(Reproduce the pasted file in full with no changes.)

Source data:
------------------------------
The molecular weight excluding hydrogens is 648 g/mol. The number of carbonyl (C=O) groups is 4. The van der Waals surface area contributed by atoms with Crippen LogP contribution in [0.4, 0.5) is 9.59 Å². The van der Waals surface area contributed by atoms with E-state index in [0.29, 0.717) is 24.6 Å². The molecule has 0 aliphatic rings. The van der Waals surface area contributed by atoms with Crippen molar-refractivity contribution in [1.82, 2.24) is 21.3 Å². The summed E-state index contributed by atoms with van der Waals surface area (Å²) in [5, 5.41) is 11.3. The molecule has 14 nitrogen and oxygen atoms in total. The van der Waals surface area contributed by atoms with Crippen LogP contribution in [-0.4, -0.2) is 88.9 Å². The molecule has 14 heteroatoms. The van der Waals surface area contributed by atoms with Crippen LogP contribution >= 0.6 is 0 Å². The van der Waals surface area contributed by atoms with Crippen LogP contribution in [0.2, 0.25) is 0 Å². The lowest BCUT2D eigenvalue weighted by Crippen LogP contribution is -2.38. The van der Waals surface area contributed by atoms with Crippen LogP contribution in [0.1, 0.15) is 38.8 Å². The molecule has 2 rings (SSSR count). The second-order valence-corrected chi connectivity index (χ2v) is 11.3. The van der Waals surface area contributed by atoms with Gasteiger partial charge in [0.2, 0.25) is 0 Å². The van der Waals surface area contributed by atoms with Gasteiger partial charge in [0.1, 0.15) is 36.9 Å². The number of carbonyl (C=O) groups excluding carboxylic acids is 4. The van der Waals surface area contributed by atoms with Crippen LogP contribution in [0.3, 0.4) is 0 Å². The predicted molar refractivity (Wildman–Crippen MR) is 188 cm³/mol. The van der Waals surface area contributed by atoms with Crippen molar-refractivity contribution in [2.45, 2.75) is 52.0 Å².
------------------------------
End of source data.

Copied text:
The molecular weight excluding hydrogens is 648 g/mol. The number of carbonyl (C=O) groups is 4. The van der Waals surface area contributed by atoms with Crippen LogP contribution in [0.4, 0.5) is 9.59 Å². The van der Waals surface area contributed by atoms with E-state index in [0.29, 0.717) is 24.6 Å². The molecule has 0 aliphatic rings. The van der Waals surface area contributed by atoms with Crippen molar-refractivity contribution in [1.82, 2.24) is 21.3 Å². The summed E-state index contributed by atoms with van der Waals surface area (Å²) in [5, 5.41) is 11.3. The molecule has 14 nitrogen and oxygen atoms in total. The van der Waals surface area contributed by atoms with Crippen LogP contribution in [-0.4, -0.2) is 88.9 Å². The molecule has 14 heteroatoms. The van der Waals surface area contributed by atoms with Crippen LogP contribution >= 0.6 is 0 Å². The van der Waals surface area contributed by atoms with Crippen LogP contribution in [0.2, 0.25) is 0 Å². The lowest BCUT2D eigenvalue weighted by Crippen LogP contribution is -2.38. The van der Waals surface area contributed by atoms with Crippen LogP contribution in [0.1, 0.15) is 38.8 Å². The molecule has 2 rings (SSSR count). The second-order valence-corrected chi connectivity index (χ2v) is 11.3. The van der Waals surface area contributed by atoms with Gasteiger partial charge in [0.2, 0.25) is 0 Å². The van der Waals surface area contributed by atoms with Gasteiger partial charge in [0.1, 0.15) is 36.9 Å². The number of carbonyl (C=O) groups excluding carboxylic acids is 4. The van der Waals surface area contributed by atoms with Crippen LogP contribution in [0.3, 0.4) is 0 Å². The predicted molar refractivity (Wildman–Crippen MR) is 188 cm³/mol. The van der Waals surface area contributed by atoms with Crippen molar-refractivity contribution in [2.45, 2.75) is 52.0 Å².